Donald Trump's presidential run has benefited from anti-Muslim sentiment and the decreased role of religion in politics, professors say.

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Donald Trump's presidential run has benefited from anti-Muslim sentiment and the decreased role of religion in politics, professors say.

May 4, 2016

Cornell Professors Weigh Role of Religion in Presidential Election

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As the primary season winds down, several Cornell professors said they believe the role religion in this election — as seen in an increase of anti-Muslim sentiment and absence of religious values in the Trump campaign — breaks a trend established in previous elections.

Religion in American Politics

Prof. David Bateman, government, said he believes religion has been an important factor in American politics for decades, playing two interrelated roles.

“[Religion affects politics] as a shaper of broad public opinion and as a network of groups organized around religious identities or what they see as religiously mandated policy objectives,” Bateman said. “Since the 1970s, the latter has played an outsized role in Republican politics, while the former has and continues to influence the actions of officials from both parties.”

However, this influence may be changing, according to Bateman.

“I actually think it might be playing less of a role — or a less clear role — this time than in the past,” he said.

Prof. Ross Brann, near eastern studies, said the successes of Sen. Bernie Sanders (D-Vt.) and former Secretary of State Hillary Clinton’s campaigns are evidence of the decreased role of religious values.

“On the Democratic side, Secretary Clinton is also known as devoted to her faith but otherwise does not gesture much towards it as a candidate,” Brann said. “Only Sen. Sanders deviates from this general picture. He speaks of his lack of religious belief but asserts that his Jewish heritage inspires his socio-economic outlook and policy proposals.”

Brann said that although Sanders has not made his religious beliefs central to his campaign, his candidacy reveals the integration of American Jews.“Because it is not regarded as a breach of what ought to be possible it is a reminder of the full integration and acceptance of Jewish Americans in American society,” Brann said.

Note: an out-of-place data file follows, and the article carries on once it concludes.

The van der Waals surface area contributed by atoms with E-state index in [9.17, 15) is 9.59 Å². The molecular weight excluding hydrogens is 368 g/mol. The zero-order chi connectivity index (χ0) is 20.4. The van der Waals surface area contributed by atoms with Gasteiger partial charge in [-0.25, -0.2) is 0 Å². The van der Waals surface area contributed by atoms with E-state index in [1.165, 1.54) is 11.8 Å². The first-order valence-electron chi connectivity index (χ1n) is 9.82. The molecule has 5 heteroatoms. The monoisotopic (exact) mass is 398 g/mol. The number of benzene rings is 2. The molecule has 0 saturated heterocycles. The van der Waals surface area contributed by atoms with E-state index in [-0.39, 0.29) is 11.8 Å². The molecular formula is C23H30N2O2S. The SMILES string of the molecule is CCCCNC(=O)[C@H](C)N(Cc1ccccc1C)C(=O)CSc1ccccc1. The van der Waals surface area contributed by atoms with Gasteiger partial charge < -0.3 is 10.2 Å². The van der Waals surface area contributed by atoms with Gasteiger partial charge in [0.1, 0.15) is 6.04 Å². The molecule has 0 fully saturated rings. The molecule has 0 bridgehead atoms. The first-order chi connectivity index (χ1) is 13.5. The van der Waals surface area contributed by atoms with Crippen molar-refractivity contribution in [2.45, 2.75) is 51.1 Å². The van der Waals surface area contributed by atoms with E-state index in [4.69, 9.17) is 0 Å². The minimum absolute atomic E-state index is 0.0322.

Prof. Elizabeth Sanders, government, agreed with Brann, describing Clinton and Sanders as “thoroughly secular.”

“The most visible influence of religion would be the role of billionaires like Sheldon Adelson and Paul Singer, both strongly supportive of the Israeli occupation, and able to promote their candidates, up to a certain point,” Sanders said.

Trump’s ‘Anti-Muslim Rhetoric’

Despite religion’s decreased influence in the public’s choice of candidates, Bateman said that Trump’s anti-Muslim platform affected the outcome the election will have on religious minorities.

“Already the campaign has impacted religious minorities: there has been a rise in anti-Muslim violence and rhetoric, and this has had a chilling and potentially galvanizing effect on the Muslim community,” he said. “While this might not all be the result of Trump, he has provided an organized focus for anti-Muslim sentiment.”

One of the most significant roles religion has played in this election is in garnering Trump additional support, according to Bateman.

“Trump’s open and clear embrace of anti-Muslim rhetoric seems to have tapped into a broader sentiment that a white, Christian America is under siege, a sentiment shared it seems by many white evangelicals and non-evangelicals,” Bateman said. “This has flamed some divisions within the evangelical community.”

The Republican Evangelical Vote

Brann and Bateman both said the influence of religion has been most apparent in the Republican presidential race — and especially in the campaign of Sen. Ted Cruz (R-Tex.), who dropped out of the race Tuesday.

Cruz and Trump have both relied on their appeal to evangelicals to gain votes, according to Brann.

“[Cruz’s] campaign strategy aimed to consolidate support among evangelicals and then build out from there, with the idea being that the early states were heavily evangelical and so he would have a large lead by mid-March,” Bateman said. “The problem was that Trump started winning among evangelicals in the South and Northeast.”

Brann said he believes Cruz’s withdrawal from the race is evidence of the relatively small role of religion in this election.

“Clearly, this time around religion did not play the role it has been playing for a generation within the Republican primary electorate,” Brann said. “Was it the messenger’s [Cruz’s] failings, or the message itself?”

Trump’s Success: A Religious ‘Revolt’?

Sanders called Trump’s success in the presidential primaries a “real revolt” because of his lack of religious denomination.

“Working class men were asked to give their support for the Republican elite’s policy priorities: tax cuts, free trade, deregulation … in return for lip service to religious values,” Sanders said. “Clearly, that trade is no longer working.”

Brann added that although Trump has not yet incorporated religion into his platform, he may choose to do so once he has the Republican nomination.

“Anti-establishment elite fervor and celebrity-entertainment fixation won out this year. Yet I do not expect religion to fade as the significant force in American politics,” Brann said. “It will re-emerge … perhaps Trump, who has been trumpeting his success with ‘the Evangelicals,’ as he calls them, may test out its appeal to the Republican base in the coming months.”

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